This course examines the problem of evil. First we will seek to understand the nature of the challenge to Christianity that is represented by this problem in both its logical and probabilistic forms. Secondly, we will examine the kinds of responses that are offered to it. Our underlying goal through this entire process will be to increase our effectiveness in presenting the message of Christianity in a manner that is compelling, accurate, and credible for the sake of both Christians and non-Christians.
An examination of epistemological and related methodological issues that affect the work of the Christian theological scholar, considered generally in the contemporary academic context, and concretely in the specialization disciplines of the MTS and MTh programs. Students will explore the implications of these issues for research writing (including thesis preparation) in their own specializations. They will also engage in critical interdisciplinary dialogue on research projects presented by their fellow students. Prerequisite: MTS 803, MTH 890
A course designed to equip seminarians with theological and practical foundations of evangelism. Historical patterns of church extension and contemporary strategies will be reviewed. In particular, consideration will be given to the presentation of the uniqueness of Jesus Christ in the midst of pluralism, multi-culturalism and universalism.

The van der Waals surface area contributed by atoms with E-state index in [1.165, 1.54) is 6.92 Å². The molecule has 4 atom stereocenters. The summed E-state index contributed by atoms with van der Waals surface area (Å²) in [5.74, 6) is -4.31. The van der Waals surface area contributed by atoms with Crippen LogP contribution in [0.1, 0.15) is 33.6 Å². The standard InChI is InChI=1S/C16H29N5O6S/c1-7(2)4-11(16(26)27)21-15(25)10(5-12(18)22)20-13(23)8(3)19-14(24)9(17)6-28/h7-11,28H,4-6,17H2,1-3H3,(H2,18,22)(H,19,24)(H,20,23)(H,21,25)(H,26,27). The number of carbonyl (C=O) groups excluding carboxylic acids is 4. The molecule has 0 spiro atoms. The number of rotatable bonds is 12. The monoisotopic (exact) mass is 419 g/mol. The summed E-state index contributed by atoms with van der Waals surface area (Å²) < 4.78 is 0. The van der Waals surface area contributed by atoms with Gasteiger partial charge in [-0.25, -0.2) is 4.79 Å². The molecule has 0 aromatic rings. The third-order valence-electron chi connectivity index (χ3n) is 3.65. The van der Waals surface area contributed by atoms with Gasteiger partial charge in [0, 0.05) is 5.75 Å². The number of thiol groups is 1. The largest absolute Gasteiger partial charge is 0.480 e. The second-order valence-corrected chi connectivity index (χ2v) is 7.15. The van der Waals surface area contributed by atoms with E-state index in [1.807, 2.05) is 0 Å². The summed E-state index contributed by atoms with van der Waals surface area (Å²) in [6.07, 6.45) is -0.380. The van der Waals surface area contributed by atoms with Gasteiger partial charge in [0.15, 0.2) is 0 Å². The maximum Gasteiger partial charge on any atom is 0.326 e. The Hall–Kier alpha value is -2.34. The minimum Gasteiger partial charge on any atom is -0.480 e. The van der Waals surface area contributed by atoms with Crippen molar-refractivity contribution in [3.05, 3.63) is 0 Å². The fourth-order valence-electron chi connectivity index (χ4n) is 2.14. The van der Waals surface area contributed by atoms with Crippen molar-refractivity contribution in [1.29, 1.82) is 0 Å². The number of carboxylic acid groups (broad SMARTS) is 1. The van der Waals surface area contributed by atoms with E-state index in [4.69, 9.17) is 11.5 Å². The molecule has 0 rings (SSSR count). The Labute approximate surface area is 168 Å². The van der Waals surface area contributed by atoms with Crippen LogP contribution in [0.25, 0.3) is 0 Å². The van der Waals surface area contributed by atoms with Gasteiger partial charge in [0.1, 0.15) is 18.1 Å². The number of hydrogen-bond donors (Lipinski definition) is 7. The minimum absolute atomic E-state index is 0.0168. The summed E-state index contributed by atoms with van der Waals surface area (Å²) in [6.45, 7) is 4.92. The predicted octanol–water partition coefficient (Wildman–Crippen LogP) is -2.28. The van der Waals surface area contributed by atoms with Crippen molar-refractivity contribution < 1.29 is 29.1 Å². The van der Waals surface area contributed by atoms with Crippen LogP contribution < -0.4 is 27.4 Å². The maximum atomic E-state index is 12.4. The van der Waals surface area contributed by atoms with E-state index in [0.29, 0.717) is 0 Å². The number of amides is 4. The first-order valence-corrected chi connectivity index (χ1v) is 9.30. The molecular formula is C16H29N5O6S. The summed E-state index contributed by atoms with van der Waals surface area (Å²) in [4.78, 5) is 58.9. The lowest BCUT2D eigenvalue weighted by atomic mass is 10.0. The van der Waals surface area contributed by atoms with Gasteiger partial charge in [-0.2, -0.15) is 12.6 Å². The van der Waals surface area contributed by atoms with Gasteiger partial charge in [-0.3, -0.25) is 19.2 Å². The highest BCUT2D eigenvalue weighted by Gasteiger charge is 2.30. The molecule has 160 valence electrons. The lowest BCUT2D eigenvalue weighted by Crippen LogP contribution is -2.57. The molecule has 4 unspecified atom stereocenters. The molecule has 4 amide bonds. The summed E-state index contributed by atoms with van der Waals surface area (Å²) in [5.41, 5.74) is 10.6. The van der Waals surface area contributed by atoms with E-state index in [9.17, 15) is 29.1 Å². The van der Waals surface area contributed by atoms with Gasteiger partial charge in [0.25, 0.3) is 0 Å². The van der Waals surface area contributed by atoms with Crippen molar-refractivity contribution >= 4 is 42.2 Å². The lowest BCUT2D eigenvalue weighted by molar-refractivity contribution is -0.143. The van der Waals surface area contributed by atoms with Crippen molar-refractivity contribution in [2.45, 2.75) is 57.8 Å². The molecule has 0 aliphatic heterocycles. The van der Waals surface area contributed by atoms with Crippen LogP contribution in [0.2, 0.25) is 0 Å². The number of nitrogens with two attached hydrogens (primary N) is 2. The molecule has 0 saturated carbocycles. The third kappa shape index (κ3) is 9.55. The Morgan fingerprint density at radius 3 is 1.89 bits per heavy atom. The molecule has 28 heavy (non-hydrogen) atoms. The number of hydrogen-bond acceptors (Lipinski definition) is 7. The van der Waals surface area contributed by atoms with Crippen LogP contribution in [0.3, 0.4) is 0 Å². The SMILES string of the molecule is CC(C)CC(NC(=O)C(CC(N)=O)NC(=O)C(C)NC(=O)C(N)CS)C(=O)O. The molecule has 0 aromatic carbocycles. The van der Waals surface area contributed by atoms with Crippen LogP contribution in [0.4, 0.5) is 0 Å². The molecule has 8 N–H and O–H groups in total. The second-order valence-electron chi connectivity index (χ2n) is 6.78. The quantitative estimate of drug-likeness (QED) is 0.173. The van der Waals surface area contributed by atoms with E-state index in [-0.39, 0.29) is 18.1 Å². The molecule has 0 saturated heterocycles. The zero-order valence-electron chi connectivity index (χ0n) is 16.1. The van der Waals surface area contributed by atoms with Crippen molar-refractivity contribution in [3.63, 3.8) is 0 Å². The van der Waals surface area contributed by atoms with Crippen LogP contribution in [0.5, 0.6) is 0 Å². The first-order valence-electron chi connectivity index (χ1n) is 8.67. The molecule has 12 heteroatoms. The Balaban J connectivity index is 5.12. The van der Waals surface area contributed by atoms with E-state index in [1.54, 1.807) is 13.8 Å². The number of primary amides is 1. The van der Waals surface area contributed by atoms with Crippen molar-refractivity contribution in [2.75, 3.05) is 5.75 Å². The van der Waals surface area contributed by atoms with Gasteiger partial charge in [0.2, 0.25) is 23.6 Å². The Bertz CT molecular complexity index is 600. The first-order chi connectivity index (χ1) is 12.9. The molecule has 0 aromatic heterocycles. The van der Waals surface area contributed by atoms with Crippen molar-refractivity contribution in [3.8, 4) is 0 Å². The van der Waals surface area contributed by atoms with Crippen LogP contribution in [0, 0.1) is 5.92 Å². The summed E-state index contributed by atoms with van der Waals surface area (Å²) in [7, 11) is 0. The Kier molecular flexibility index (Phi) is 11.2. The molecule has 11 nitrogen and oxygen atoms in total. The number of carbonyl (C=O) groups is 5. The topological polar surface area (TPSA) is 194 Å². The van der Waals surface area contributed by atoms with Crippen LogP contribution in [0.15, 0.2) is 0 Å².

The study of theology extends to the manner in which non-Western communities of Christians endeavour to shape their world by their faith. Special emphasis is given to examining Christology and Soteriology from a cross-cultural perspective, and to the manner by which both Western and non-Western traditions may interact. Cross-listed as THS 614.
Historical origins, beliefs, and practices of major world religions are examined, with the purpose of analyzing the impact of the worldview generated by each faith group in order to gain insights into potential points of contact for mission and ministry in cross-cultural encounters or in pluralistic societies.
This introduction to cross-cultural ministries and the principles which serve as their foundation is supported by case studies which provide insight into positive and negative experiences in attempts at contextualization. Traditions and theologies which Christian communities around the world have developed in order to express their faith and worship in meaningful and culturally-appropriate ways are also highlighted.
Biblical themes relating to the missionary concern of God will be examined. Additionally, focus will be placed on the manner by which healthy relationships between a sending church and various missionary contexts may be established and maintained.
The student will survey the entire learning ministry of the local church including worship, teaching, community life and service; all with age specific needs in mind. This course will enable the student to initiate a personal philosophy and practice of church ministry.
Reflecting upon the theological, historical and practical dimensions of teaching/learning, the student will develop an appreciation for how people learn to become disciples of Christ. The student will also develop a basic foundation of learning principles and practice using them in a ministry setting.
This course focuses upon leading a vibrant small group ministry. The student will embrace a theology of the church community and an appreciation for the longstanding historic role of small groups within the church. In addition, the student will acquire contemporary insights related to small group dynamics and the organization of a small group ministry within the church